NASA CubeSats Heading into Orbit (Artist's Concept) Image credit: NASA/JPL-Caltech

LOGAN, Utah — As the number of cubesats and other small satellites grows, experts advise that some degree of industry self-regulation will be needed to avoid collisions that could lead to more restrictive government regulations.

During a panel session at the 31st Annual Conference on Small Satellites here Aug. 6, representatives from across the smallsat community said that while the odds of a collision involving a smallsat remained low, such an event could trigger an overreaction of government regulations if the community isn’t prepared.

“The worst-case scenario would be to have this kind of thing happen and they’re scrambling to figure out what to do about it, and they just do something that’s not informed,” said Brian Weeden, director of program planning at the Secure World Foundation, referring to a reaction by U.S. government agencies to a collision involving a smallsat. “That’s where you get bad policy decisions.”

A better outcome, he said, would be if smallsat operators prepared for such an event by developing their own recommendations for policies ahead of time. “If the community could have a solution, or just a way to improve things, ready to go, then you have an opportunity to get some positive change made,” he said.

Owen Brown, vice president for research and development at Scientific Systems, said one way to do that would be through an industry organization. “What we’re proposing is the development of a self-regulatory organization,” he said. “This is a way to provide the technical underpinnings for what those right approaches are and to really create a culture of safety within our own community.”

This approach, he said, would be an alternative to a “top-down approach” of regulations imposed by government agencies. “There are some, especially inside the Beltway, who believe that regulation is necessary,” he said.

Brown was a co-author of a paper presented later that the conference that proposed the creation of such a self-regulatory body, dubbed the Smallsat Space-traffic Safety Consortium, modeled on industry organizations in other fields like nuclear power. Such an organization would craft best practices and voluntary industry standards regarding issues such as collision avoidance and orbital lifetimes.

“What we’re proposing is that that’s where you want the work to be handled,” said Carlos Niederstrasser of Orbital ATK, a co-author of the paper, in an Aug. 10 talk at the conference. “By keeping it at that low level, you’re able to have the best interests of the community in mind, rather than just let the government dictate what’s going to happen.”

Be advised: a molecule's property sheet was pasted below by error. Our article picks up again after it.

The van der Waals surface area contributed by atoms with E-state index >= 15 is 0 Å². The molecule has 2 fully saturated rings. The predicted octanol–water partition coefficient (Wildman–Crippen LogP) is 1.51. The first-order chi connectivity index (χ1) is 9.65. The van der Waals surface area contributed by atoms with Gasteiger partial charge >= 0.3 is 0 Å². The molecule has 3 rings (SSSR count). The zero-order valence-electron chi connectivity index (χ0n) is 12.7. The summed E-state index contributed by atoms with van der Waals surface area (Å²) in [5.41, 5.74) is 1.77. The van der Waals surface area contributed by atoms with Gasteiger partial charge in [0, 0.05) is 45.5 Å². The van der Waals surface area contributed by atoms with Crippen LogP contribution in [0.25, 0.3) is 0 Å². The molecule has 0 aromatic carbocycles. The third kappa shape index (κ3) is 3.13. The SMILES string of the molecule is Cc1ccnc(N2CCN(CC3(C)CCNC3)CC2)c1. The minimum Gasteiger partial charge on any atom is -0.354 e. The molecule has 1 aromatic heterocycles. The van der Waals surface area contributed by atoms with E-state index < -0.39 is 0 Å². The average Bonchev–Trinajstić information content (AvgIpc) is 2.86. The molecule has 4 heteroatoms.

“If we self-regulate, it will stop the U.S. government—DOD, NASA—from coming in and reacting potentially very negatively to an incident and then putting a damper on the creativity and the innovation that’s going on in the smallsat community,” he said.

While panelists in the earlier session discussed ways to get ahead of any reaction to a collision involving a cubesat, they also emphasized that the risk such spacecraft pose to the space environment remains small, even as their numbers proliferate.

“The risk is not large at the moment,” said Glenn Peterson, senior engineering specialist at The Aerospace Corporation, based on models of the effect of introducing large numbers of cubesats into various orbits. Taking steps to mitigate the creation of debris, such as flying cubesats in orbits that comply with current guidelines that call for deorbiting within 25 years after the end of life, should keep collisions risks manageable in the future.

“You’re not the big source of the problem going forward,” he said to the audience of smallsat developers, “but you still have the responsibility as a community to behave properly and try to keep things as clean as possible.”

That’s largely the case today, argued one of the original developers of the cubesat standard. “There’s been a lot of hype out there about the threat from cubesats,” said Jordi Puig-Suari, a professor of aerospace engineering at Cal Poly San Luis Obispo and co-founder of Tyvak Nanosatellite Systems. “I would say 99.999 percent of the people flying are following all the rules.”

He acknowledged, though, that there are still concerns about how much knowledge new cubesat developers have about issues like orbital debris mitigation guidelines. That could be a bigger issue in the future as dedicated smallsat launch vehicles enter service, giving satellite developers the ability to specify their desired orbit rather than simply accept an orbit offered by a rideshare launch opportunity.

“Somebody could go buy themselves a rocket and put themselves into an orbit that is not appropriate,” he said.

“My concern would be if there’s something we did wrong,” Puig-Suari said later in the panel, such as a cubesat equipped with a propulsion system that malfunctions and puts the satellite into an orbit that threatens a much larger satellite. “That would be something that would really upset people. That’s where we need to avoid making those unforced errors.”

Jeff Foust writes about space policy, commercial space, and related topics for SpaceNews. He earned a Ph.D. in planetary sciences from the Massachusetts Institute of Technology and a bachelor’s degree with honors in geophysics and planetary science...